Antecedents of Hypertension: Role of Race and Stress
To determine the role of environmental stressors in the development of hypertension in Black and white school-age children from hypertensive families.
|Study Design:||Observational Model: Natural History|
|Study Start Date:||December 1988|
|Estimated Study Completion Date:||December 2001|
The theoretical rationale for the role of environmental stress factors in the development of essential hypertension has been outlined in several studies. Briefly, individuals at increased risk for essential hypertension are more likely than non-risk cohorts to exhibit exaggerated cardiovascular reactivity to environmental stressors. This may be especially true for Blacks compared to whites. Furthermore, individuals at risk for developing essential hypertension who are subjected to more frequent physical and/or sociopsychological stressors may experience frequent feelings of anger and hostility with concomitant exaggerated cardiovascular reactivity. Blacks may experience many of these stressors more frequently than whites. The exaggerated cardiovascular reactivity, in turn, is associated with complex neuroendocrine changes which result in pathophysiological alterations, eventually causing chronic elevated blood pressure. Although this rationale has received some empirical support in animal and human studies, definitive evidence to support an etiologic role of environmental stress factors is still lacking and needs to be tested in a prospective manner.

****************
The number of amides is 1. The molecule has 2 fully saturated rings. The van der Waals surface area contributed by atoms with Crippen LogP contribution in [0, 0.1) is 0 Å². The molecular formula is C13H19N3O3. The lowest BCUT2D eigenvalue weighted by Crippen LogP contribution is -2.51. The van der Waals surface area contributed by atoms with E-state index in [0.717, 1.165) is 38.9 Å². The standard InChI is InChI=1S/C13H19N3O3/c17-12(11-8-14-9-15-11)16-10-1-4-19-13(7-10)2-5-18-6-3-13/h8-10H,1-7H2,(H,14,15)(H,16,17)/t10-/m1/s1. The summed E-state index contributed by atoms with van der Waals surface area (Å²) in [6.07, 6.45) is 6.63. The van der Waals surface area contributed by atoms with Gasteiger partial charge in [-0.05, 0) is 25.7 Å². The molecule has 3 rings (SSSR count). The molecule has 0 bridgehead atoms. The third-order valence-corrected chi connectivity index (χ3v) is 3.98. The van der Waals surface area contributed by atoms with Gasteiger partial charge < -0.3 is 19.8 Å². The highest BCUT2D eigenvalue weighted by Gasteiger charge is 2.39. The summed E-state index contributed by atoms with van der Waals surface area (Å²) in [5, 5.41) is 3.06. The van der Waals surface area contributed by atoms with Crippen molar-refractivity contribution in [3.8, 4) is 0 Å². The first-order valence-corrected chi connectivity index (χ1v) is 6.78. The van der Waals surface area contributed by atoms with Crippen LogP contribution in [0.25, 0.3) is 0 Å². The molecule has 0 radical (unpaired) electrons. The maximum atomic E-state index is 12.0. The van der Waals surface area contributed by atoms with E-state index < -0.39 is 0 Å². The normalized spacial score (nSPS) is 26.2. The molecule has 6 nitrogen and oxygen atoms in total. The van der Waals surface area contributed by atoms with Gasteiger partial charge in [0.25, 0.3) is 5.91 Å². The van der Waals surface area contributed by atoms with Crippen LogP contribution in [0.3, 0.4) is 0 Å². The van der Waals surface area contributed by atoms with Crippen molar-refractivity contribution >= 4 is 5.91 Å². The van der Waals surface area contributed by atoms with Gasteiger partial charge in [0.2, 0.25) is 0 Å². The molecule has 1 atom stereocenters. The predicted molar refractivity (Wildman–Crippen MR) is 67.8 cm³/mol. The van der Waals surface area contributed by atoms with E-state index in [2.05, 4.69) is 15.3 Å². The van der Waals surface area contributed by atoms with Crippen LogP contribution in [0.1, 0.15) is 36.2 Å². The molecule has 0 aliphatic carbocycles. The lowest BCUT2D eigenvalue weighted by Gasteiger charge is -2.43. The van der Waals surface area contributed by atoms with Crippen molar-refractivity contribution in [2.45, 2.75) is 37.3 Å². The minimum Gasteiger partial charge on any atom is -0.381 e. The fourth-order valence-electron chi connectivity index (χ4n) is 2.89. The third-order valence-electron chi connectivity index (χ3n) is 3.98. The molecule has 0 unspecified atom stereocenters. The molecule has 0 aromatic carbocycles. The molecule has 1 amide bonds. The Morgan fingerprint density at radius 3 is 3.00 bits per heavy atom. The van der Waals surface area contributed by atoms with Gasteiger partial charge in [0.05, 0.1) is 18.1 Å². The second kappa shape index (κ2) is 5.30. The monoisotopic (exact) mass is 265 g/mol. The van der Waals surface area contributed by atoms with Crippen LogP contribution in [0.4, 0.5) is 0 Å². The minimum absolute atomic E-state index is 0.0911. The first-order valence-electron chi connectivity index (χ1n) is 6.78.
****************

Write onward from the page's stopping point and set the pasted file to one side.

The study was cross-sectional and longitudinal. An estimated 1,523 children, 7 to 14 years old at baseline, whose families reported essential hypertension, participated in a blood pressure screening following medical verification of their family history of hypertension. Children whose systolic blood pressures were in the 5th to 25th percentiles or 75th to 95th percentiles were recruited. A sample of children was obtained with relatively equal distributions by race, age, gender, and blood pressure grouping. Environmental stress factors evaluated include: psychophysiological responses to physical and psychological stressors including physical exercise testing, video game, and mental arithmetic tests; sociopsychological variables including anger and hostility coping styles; and sociostructural variables including socioeconomic status and family stability. The environmental risk factors were assessed within the context of other hypertension risk factors such as cholesterol level, sodium and alcohol intake, tobacco usage, resting blood pressure, and body weight. Each child and his parents were followed annually.
The study was renewed in 1994 and again in 1998 to continue follow-up for an additional four years. Follow-up continued of these adolescents and young adults who were 13 to 20 years old in 1998. The purpose was to index early markers of preclinical disease including resting blood pressure, left ventricular mass, and several new measures including plasma endothelin-1 (ET-1) and endothelium dependent arterial dilation (EDAD).
|Investigator:||Frank Treiber||Georgia Regents University|